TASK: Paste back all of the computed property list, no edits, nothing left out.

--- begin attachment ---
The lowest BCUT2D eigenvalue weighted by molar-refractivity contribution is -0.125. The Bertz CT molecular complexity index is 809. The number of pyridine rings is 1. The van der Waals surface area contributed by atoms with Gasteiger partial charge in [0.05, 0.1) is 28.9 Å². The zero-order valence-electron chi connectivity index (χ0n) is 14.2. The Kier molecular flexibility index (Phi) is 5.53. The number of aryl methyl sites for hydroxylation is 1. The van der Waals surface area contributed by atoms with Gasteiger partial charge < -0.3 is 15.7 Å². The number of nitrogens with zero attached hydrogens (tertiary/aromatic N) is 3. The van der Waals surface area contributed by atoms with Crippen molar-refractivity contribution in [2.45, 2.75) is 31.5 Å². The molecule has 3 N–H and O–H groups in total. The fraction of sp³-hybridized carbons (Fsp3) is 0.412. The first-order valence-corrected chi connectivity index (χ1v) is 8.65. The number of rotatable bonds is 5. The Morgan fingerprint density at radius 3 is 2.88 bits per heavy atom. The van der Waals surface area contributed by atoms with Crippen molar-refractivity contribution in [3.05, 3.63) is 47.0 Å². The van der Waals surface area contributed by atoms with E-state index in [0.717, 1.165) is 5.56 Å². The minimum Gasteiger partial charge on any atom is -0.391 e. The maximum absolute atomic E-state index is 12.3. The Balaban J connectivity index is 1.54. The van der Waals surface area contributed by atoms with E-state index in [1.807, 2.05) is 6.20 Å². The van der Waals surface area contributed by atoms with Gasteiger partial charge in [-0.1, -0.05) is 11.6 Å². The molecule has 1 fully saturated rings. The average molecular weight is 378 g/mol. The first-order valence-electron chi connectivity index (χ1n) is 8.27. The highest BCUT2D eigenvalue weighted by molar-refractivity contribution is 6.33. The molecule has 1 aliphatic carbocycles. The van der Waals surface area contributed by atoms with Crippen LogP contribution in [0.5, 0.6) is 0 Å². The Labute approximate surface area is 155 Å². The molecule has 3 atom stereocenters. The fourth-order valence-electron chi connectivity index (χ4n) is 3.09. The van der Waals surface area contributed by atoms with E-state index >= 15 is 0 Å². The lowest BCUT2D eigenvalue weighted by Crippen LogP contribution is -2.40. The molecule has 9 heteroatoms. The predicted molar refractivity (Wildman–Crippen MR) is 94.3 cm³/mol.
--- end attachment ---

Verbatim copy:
The lowest BCUT2D eigenvalue weighted by molar-refractivity contribution is -0.125. The Bertz CT molecular complexity index is 809. The number of pyridine rings is 1. The van der Waals surface area contributed by atoms with Gasteiger partial charge in [0.05, 0.1) is 28.9 Å². The zero-order valence-electron chi connectivity index (χ0n) is 14.2. The Kier molecular flexibility index (Phi) is 5.53. The number of aryl methyl sites for hydroxylation is 1. The van der Waals surface area contributed by atoms with Gasteiger partial charge < -0.3 is 15.7 Å². The number of nitrogens with zero attached hydrogens (tertiary/aromatic N) is 3. The van der Waals surface area contributed by atoms with Crippen molar-refractivity contribution in [2.45, 2.75) is 31.5 Å². The molecule has 3 N–H and O–H groups in total. The fraction of sp³-hybridized carbons (Fsp3) is 0.412. The first-order valence-corrected chi connectivity index (χ1v) is 8.65. The number of rotatable bonds is 5. The Morgan fingerprint density at radius 3 is 2.88 bits per heavy atom. The van der Waals surface area contributed by atoms with Crippen molar-refractivity contribution in [3.05, 3.63) is 47.0 Å². The van der Waals surface area contributed by atoms with E-state index in [0.717, 1.165) is 5.56 Å². The minimum Gasteiger partial charge on any atom is -0.391 e. The maximum absolute atomic E-state index is 12.3. The Balaban J connectivity index is 1.54. The van der Waals surface area contributed by atoms with E-state index in [1.807, 2.05) is 6.20 Å². The van der Waals surface area contributed by atoms with Gasteiger partial charge in [-0.1, -0.05) is 11.6 Å². The molecule has 1 fully saturated rings. The average molecular weight is 378 g/mol. The first-order valence-electron chi connectivity index (χ1n) is 8.27. The highest BCUT2D eigenvalue weighted by molar-refractivity contribution is 6.33. The molecule has 1 aliphatic carbocycles. The van der Waals surface area contributed by atoms with Crippen LogP contribution in [0.5, 0.6) is 0 Å². The Labute approximate surface area is 155 Å². The molecule has 3 atom stereocenters. The fourth-order valence-electron chi connectivity index (χ4n) is 3.09. The van der Waals surface area contributed by atoms with E-state index >= 15 is 0 Å². The lowest BCUT2D eigenvalue weighted by Crippen LogP contribution is -2.40. The molecule has 9 heteroatoms. The predicted molar refractivity (Wildman–Crippen MR) is 94.3 cm³/mol.